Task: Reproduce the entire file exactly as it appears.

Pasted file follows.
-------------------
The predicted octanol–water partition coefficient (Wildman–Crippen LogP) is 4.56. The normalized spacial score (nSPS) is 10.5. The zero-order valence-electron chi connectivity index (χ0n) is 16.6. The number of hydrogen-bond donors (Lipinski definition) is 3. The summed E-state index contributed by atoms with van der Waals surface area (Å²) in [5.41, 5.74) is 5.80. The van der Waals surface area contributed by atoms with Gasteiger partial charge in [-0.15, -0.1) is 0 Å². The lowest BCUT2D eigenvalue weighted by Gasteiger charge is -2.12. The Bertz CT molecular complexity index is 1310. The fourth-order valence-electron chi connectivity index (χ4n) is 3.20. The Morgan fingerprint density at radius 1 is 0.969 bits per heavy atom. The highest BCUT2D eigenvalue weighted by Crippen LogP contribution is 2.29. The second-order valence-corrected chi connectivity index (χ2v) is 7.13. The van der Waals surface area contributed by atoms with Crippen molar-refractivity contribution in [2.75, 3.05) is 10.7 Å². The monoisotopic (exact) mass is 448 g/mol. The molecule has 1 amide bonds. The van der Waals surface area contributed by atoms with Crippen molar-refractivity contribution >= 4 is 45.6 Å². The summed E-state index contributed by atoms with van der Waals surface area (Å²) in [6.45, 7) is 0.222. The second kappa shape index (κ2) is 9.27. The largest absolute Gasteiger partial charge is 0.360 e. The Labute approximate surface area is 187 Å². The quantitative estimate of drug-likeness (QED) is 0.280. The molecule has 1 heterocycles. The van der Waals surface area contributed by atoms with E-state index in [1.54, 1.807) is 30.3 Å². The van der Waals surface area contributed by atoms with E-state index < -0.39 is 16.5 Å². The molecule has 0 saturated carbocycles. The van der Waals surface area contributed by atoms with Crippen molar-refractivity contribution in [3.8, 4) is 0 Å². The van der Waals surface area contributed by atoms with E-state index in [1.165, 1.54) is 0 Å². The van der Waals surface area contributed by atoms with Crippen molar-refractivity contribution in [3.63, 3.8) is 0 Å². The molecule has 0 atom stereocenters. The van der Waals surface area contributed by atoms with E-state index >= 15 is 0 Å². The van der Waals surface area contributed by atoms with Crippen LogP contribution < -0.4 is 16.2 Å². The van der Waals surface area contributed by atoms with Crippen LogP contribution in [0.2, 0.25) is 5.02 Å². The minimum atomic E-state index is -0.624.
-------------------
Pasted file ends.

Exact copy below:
The predicted octanol–water partition coefficient (Wildman–Crippen LogP) is 4.56. The normalized spacial score (nSPS) is 10.5. The zero-order valence-electron chi connectivity index (χ0n) is 16.6. The number of hydrogen-bond donors (Lipinski definition) is 3. The summed E-state index contributed by atoms with van der Waals surface area (Å²) in [5.41, 5.74) is 5.80. The van der Waals surface area contributed by atoms with Gasteiger partial charge in [-0.15, -0.1) is 0 Å². The lowest BCUT2D eigenvalue weighted by Gasteiger charge is -2.12. The Bertz CT molecular complexity index is 1310. The fourth-order valence-electron chi connectivity index (χ4n) is 3.20. The Morgan fingerprint density at radius 1 is 0.969 bits per heavy atom. The highest BCUT2D eigenvalue weighted by Crippen LogP contribution is 2.29. The second-order valence-corrected chi connectivity index (χ2v) is 7.13. The van der Waals surface area contributed by atoms with Crippen molar-refractivity contribution in [2.75, 3.05) is 10.7 Å². The monoisotopic (exact) mass is 448 g/mol. The molecule has 1 amide bonds. The van der Waals surface area contributed by atoms with Crippen molar-refractivity contribution >= 4 is 45.6 Å². The summed E-state index contributed by atoms with van der Waals surface area (Å²) in [6.45, 7) is 0.222. The second kappa shape index (κ2) is 9.27. The largest absolute Gasteiger partial charge is 0.360 e. The Labute approximate surface area is 187 Å². The quantitative estimate of drug-likeness (QED) is 0.280. The molecule has 1 heterocycles. The van der Waals surface area contributed by atoms with E-state index in [1.54, 1.807) is 30.3 Å². The van der Waals surface area contributed by atoms with E-state index < -0.39 is 16.5 Å². The molecule has 0 saturated carbocycles. The van der Waals surface area contributed by atoms with Crippen molar-refractivity contribution in [3.8, 4) is 0 Å². The van der Waals surface area contributed by atoms with E-state index in [1.165, 1.54) is 0 Å². The van der Waals surface area contributed by atoms with Crippen molar-refractivity contribution in [3.63, 3.8) is 0 Å². The molecule has 0 atom stereocenters. The van der Waals surface area contributed by atoms with E-state index >= 15 is 0 Å². The van der Waals surface area contributed by atoms with Crippen LogP contribution < -0.4 is 16.2 Å². The van der Waals surface area contributed by atoms with Crippen LogP contribution in [0.2, 0.25) is 5.02 Å². The minimum atomic E-state index is -0.624.